How to speak like a data center geek: Software containers
We’re tackling software containers in this entry in our long-running “How to Speak Like a Data Center Geek” series because containers are huge right now.
They enable app development and operations at a level of cost-efficiency, scalability and optimization that’s downright revolutionary.
Since the introduction of container technology over 16 years ago, IT departments have enthusiastically embraced it.
Given the rise of more contemporary container platforms from Docker, CoreOS, and public cloud providers such as AWS, Google and Microsoft, it seems like this is a technology that can’t be contained. (My apologies).
Let’s start at the ground floor.
Containers exist to solve a problem: Developers needed applications to run reliably when they were moved between systems and computing environments in the cloud and elsewhere.
But the differences in those environments between supporting software, security and network interfaces made that a tricky proposition. Containers solve that by isolating an application to its own runtime environment, along with everything needed to operate it, all in one portable package.
A kernel is the computer program at the core of an operating system (OS), and it has complete control over every function of the OS. Containers are often called lightweight, because they don’t need a full operating system (OS) or a virtual copy of the host server’s hardware – instead, they share the kernel of the host OS.
This minimal use of resources allows servers to host more of them, increasing computing power and efficiency. And since containers are portable, developers can move them around and use them to run any app on any server.
The word “orchestration” invites musical analogies, so we’ll define orchestration as the way individual containers are deployed and managed so they can function in harmony.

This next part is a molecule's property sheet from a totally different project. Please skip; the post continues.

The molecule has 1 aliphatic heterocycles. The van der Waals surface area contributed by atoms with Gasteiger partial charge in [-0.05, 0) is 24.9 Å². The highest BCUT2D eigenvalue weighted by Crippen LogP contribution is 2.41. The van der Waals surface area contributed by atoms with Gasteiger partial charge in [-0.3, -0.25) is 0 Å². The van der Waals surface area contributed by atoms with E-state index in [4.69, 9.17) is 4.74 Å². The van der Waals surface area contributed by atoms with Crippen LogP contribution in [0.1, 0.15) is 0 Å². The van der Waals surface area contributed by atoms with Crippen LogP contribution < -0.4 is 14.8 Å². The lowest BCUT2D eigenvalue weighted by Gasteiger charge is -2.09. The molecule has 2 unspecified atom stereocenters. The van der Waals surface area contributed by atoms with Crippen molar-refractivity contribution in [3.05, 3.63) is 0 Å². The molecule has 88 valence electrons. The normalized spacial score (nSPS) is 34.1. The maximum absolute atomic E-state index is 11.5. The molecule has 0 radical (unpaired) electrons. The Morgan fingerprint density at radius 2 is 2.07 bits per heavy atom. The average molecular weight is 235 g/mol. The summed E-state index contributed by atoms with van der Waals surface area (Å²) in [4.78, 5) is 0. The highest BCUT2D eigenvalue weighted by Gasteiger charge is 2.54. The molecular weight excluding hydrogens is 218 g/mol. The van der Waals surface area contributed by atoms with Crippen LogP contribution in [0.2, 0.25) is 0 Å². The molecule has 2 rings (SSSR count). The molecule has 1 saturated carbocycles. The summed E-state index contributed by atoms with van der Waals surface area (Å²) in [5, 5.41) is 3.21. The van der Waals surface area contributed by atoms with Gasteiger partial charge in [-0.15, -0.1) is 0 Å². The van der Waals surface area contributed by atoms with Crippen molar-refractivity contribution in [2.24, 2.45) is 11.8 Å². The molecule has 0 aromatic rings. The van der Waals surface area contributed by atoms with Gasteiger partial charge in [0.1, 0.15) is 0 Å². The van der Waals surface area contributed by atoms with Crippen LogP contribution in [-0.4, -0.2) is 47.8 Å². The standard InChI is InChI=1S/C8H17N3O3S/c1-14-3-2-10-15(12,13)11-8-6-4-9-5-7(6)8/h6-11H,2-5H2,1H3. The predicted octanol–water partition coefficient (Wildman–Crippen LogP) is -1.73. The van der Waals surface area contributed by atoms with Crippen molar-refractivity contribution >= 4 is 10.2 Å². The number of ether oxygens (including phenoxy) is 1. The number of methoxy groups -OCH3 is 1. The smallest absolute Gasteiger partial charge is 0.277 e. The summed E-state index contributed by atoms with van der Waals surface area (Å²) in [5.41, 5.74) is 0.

Accordingly, orchestration software (e.g., Kubernetes, Docker Swarm) essentially simplifies and systemizes the deployment of containers to create a desired set of functions, such as network routing.
Kubernetes, for instance, clusters the containers that are the building blocks of a given application into logical units that are easier to find and manage. Most public cloud providers offer cluster management and orchestration capabilities for Docker containers.
We include virtual machines (VMs) because they are similar enough to containers to be frequently compared to them, but the differences help better define containers. VMs and containers are both ways to deploy a variety of discrete applications on a single hardware host, but they go about it differently.
A VM is an operating system (OS) or application environment that is installed on a hypervisor, software which imitates physical hardware.
Like containers, VMs are isolated from each other and more efficiently use hardware resources, making them ideal for testing software and apps and porting them over to other operating systems. But each VM includes an entire operating system, so they consume more resources than containers.
For instance, a container might be 10 megabytes in size, while a VM can be several gigabytes. Containers also start up much more quickly, which can make infrastructures that use them more responsive and flexible.
Direct and secure interconnection is a huge advantage for any dynamic technology like containers and their orchestration tools, especially those that can be accessed via the cloud as a service and integrate latency-sensitive software components.
This is what an Interconnection Oriented Architecture (IOA) strategy can deliver proximate, low-latency virtualized or physical connections to cloud-based container and orchestration services.
Article by Jim Poole, Equinix Blog Network